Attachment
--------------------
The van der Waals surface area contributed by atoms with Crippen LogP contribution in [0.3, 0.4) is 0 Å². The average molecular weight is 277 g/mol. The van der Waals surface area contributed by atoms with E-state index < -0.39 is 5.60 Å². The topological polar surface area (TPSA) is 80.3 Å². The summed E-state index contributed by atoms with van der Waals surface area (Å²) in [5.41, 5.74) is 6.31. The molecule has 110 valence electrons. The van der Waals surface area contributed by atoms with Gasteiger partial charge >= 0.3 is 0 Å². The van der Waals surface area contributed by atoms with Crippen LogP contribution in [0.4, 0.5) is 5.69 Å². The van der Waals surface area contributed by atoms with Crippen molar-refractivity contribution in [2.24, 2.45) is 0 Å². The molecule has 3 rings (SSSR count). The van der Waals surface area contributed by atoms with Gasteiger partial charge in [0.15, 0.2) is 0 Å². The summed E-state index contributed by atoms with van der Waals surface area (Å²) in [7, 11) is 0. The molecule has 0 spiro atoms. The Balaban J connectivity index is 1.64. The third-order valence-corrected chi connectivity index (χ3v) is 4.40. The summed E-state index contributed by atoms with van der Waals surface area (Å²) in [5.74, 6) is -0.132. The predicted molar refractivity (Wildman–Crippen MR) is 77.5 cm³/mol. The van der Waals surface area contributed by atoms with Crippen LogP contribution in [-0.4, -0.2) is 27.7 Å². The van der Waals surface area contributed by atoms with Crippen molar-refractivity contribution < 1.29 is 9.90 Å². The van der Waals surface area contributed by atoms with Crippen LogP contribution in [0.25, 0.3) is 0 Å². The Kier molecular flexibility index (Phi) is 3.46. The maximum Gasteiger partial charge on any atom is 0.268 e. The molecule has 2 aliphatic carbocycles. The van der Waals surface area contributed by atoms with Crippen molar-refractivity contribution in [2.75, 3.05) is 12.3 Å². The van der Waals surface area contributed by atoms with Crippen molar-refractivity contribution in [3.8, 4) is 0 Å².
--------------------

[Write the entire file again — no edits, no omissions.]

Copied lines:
The van der Waals surface area contributed by atoms with Crippen LogP contribution in [0.3, 0.4) is 0 Å². The average molecular weight is 277 g/mol. The van der Waals surface area contributed by atoms with E-state index < -0.39 is 5.60 Å². The topological polar surface area (TPSA) is 80.3 Å². The summed E-state index contributed by atoms with van der Waals surface area (Å²) in [5.41, 5.74) is 6.31. The molecule has 110 valence electrons. The van der Waals surface area contributed by atoms with Gasteiger partial charge >= 0.3 is 0 Å². The van der Waals surface area contributed by atoms with Crippen LogP contribution in [0.4, 0.5) is 5.69 Å². The van der Waals surface area contributed by atoms with Crippen molar-refractivity contribution in [2.24, 2.45) is 0 Å². The molecule has 3 rings (SSSR count). The van der Waals surface area contributed by atoms with Gasteiger partial charge in [0.15, 0.2) is 0 Å². The summed E-state index contributed by atoms with van der Waals surface area (Å²) in [7, 11) is 0. The molecule has 0 spiro atoms. The Balaban J connectivity index is 1.64. The third-order valence-corrected chi connectivity index (χ3v) is 4.40. The summed E-state index contributed by atoms with van der Waals surface area (Å²) in [5.74, 6) is -0.132. The predicted molar refractivity (Wildman–Crippen MR) is 77.5 cm³/mol. The van der Waals surface area contributed by atoms with Crippen LogP contribution in [-0.4, -0.2) is 27.7 Å². The van der Waals surface area contributed by atoms with Crippen molar-refractivity contribution < 1.29 is 9.90 Å². The van der Waals surface area contributed by atoms with Crippen LogP contribution in [0.25, 0.3) is 0 Å². The Kier molecular flexibility index (Phi) is 3.46. The maximum Gasteiger partial charge on any atom is 0.268 e. The molecule has 2 aliphatic carbocycles. The van der Waals surface area contributed by atoms with Crippen molar-refractivity contribution in [2.75, 3.05) is 12.3 Å². The van der Waals surface area contributed by atoms with Crippen molar-refractivity contribution in [3.8, 4) is 0 Å².